MGC wants to discuss ramifications of banning betting limits

The six sportsbook operators, as well as representatives for the retail sportsbooks at Massachusetts’ three casinos, did previously provide information to the MGC about their house rules regarding betting limits. Each said it was in their terms and conditions that the sportsbook could restrict betting amounts at their discretion. Massachusetts gaming law states that sports wagering operators may establish their own betting limits. Operators may also limit a player’s wager “for reasons considered necessary or appropriate.”

Ahead of Tuesday’s roundtable, the commission sent the operators the following questions: 

  • Please detail how and why a patron may be limited on your platform, including how you may limit patrons on an individual basis.
  • Please explain the experience of a patron once they become limited.
  • What are the responsible gaming implications if patron limits are more heavily regulated?
  • What would be the impacts to the industry if allowing limits on individual patrons was prohibited or limited by law or regulation?
  • What are other jurisdictions and/or other sportsbooks doing?

ESPN Bet representative says betting limit bans would restrict revenue

In a letter declining the roundtable invitation, PENN Entertainment’s deputy chief compliance officer, Samantha Haggerty, addressed the topics of discussion. PENN operates the ESPN Bet online sportsbook, as well as the Plainridge Park Casino in Massachusetts.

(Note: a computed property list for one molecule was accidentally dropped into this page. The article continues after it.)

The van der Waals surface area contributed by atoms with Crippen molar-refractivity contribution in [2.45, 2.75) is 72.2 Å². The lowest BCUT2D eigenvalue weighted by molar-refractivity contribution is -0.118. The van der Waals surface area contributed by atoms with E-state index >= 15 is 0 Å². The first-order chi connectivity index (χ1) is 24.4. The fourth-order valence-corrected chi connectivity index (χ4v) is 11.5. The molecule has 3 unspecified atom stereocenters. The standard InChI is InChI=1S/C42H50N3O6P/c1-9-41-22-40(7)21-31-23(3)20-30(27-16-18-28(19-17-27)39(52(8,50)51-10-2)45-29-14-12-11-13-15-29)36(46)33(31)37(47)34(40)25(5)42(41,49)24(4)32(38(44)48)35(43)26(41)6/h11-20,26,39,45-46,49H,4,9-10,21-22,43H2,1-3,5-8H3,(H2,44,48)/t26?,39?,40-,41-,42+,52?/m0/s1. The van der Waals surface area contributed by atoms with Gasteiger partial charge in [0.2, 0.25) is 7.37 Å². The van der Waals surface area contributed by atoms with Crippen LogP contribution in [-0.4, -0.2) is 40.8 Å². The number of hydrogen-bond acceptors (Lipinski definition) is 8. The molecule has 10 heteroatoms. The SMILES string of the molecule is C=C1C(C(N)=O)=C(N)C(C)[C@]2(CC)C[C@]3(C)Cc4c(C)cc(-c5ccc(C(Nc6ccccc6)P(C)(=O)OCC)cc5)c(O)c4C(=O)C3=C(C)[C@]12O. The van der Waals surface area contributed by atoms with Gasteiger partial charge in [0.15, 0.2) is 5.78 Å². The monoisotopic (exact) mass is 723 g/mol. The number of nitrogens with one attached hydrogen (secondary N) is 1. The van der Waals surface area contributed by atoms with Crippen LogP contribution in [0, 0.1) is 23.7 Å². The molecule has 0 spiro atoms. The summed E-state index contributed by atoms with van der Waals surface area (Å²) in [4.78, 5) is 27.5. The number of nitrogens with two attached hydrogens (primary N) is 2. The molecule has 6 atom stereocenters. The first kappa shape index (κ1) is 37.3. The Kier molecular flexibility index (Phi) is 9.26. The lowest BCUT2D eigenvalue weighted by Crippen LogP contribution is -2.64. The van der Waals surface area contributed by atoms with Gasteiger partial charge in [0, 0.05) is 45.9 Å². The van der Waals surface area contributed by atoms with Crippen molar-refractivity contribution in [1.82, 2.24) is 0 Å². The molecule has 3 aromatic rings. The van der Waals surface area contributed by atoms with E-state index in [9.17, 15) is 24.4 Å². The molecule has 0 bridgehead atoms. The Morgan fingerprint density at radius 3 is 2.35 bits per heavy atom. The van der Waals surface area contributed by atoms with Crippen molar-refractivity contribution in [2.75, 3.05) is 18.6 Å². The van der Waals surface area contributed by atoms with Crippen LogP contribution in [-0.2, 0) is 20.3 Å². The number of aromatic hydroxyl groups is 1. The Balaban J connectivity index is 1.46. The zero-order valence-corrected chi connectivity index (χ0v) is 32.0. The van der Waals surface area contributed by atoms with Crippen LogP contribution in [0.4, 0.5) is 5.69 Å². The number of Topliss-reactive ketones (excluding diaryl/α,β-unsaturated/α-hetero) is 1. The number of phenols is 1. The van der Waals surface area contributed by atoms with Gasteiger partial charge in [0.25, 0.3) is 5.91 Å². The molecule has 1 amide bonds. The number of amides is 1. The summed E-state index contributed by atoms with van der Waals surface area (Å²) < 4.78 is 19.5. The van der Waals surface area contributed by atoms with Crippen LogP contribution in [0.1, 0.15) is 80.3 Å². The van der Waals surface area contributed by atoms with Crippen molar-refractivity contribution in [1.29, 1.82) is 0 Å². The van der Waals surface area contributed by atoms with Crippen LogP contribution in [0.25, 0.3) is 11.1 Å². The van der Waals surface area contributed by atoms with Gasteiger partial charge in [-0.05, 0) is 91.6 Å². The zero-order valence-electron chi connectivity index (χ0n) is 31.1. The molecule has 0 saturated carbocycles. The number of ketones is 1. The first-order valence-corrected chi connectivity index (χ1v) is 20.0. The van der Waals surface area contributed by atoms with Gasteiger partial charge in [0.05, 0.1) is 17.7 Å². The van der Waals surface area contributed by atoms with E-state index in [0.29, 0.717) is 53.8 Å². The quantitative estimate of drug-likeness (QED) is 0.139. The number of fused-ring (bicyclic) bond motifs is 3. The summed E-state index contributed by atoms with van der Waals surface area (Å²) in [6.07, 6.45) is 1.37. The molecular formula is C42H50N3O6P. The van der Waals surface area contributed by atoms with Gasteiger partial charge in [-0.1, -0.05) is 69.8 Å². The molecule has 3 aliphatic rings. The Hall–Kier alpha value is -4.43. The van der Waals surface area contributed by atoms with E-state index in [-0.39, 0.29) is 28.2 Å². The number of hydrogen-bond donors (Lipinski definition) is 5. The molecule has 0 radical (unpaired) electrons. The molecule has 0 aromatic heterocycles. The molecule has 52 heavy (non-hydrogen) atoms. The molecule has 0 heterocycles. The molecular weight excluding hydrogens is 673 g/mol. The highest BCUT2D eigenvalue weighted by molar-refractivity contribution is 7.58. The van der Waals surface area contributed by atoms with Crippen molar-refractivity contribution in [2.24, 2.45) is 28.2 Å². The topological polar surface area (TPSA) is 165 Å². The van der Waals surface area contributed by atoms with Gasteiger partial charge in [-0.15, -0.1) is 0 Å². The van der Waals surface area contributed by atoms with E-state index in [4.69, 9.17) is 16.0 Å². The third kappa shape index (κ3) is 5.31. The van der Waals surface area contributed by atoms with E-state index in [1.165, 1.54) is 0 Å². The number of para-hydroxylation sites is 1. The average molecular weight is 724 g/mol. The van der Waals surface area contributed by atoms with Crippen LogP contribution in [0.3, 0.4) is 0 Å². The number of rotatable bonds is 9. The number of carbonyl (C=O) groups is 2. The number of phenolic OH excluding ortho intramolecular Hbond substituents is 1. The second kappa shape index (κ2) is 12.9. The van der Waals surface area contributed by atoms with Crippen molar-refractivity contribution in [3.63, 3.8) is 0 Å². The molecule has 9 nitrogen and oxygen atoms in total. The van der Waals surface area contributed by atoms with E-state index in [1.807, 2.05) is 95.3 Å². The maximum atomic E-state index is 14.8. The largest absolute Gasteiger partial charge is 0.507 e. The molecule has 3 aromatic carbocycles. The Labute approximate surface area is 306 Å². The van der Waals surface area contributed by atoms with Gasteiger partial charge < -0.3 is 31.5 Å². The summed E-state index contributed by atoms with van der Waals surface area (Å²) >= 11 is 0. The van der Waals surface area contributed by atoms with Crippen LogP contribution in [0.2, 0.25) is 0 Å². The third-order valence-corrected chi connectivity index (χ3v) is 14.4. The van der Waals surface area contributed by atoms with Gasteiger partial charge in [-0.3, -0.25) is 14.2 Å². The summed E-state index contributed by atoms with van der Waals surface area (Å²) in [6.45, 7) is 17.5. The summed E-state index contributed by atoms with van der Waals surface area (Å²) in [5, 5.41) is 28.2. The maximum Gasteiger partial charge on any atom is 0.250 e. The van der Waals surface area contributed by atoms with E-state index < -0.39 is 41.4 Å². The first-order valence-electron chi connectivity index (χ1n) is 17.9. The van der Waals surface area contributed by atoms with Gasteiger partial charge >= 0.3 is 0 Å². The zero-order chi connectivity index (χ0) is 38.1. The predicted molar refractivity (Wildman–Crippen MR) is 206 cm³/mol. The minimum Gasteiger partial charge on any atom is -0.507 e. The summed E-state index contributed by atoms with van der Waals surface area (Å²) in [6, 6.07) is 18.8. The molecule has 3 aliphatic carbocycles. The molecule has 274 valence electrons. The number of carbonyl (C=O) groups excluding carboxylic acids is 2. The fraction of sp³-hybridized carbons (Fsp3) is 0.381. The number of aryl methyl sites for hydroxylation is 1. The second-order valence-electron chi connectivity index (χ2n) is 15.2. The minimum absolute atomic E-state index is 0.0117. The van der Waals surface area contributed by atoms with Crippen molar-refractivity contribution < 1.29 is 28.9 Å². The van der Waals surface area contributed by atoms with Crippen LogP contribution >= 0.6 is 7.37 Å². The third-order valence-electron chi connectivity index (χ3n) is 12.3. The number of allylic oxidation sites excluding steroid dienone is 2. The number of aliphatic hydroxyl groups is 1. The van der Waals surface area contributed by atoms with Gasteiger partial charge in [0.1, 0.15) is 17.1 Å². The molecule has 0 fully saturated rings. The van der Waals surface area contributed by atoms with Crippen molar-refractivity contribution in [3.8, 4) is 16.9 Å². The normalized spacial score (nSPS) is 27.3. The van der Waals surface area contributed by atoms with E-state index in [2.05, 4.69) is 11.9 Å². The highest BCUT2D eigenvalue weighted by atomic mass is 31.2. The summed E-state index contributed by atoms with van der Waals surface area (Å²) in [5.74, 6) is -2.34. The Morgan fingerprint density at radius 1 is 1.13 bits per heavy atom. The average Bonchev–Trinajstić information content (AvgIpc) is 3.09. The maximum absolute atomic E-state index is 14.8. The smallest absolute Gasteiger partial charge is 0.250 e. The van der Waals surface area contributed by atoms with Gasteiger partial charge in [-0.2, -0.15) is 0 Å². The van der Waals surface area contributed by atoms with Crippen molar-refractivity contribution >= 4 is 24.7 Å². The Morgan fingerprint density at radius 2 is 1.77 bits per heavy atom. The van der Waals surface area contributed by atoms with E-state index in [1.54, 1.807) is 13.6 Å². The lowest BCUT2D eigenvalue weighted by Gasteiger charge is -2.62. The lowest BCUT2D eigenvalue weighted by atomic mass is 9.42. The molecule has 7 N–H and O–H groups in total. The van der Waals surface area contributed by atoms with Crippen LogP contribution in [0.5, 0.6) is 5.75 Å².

Haggerty said PENN gambling entities in the Commonwealth may limit a customer’s wagering for a variety of reasons. This includes if they appear to be “taking advantage of or manipulating the sportsbook or abusing promotional play.” She said ESPN Bet users receive an on-screen message when their bet amount exceeds their approved limits. If a player’s limitations stem from responsible gaming concerns, PENN conducts “patron affordability and responsible gaming reviews.”

As to how regulations prohibiting bet limits on individual patrons would impact the industry, Haggerty said such rules would reshape Massachusetts sports betting. Banning bet limits would ultimately reduce sportsbook revenue, leading to fewer betting options for customers, Haggerty said:

“A law or regulation prohibiting or limiting operators’ ability to allow limits would lead to a large reduction in the amount of wager opportunities offered, reduced limits for all patrons (rather than just individual patrons who are manipulating or abusing the system), less sports and leagues available to wager on, and potentially, a reduction in available operators entirely. The typical, recreational bettor would experience a vast reduction in betting options if such a law or regulation were put into place. The result would be a less competitive product offering for the customer and reduced revenues for the Commonwealth.”

Photo by Dreamstime / PlayMA
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Mike Breen

Mike Breen is an Ohio-based professional writer who has more than two decades of experience covering sports, news, music, arts and culture. He has covered online sports betting, responsible gambling, and other gambling initiatives for a variety of markets over the last couple of years. That now includes PlayMA.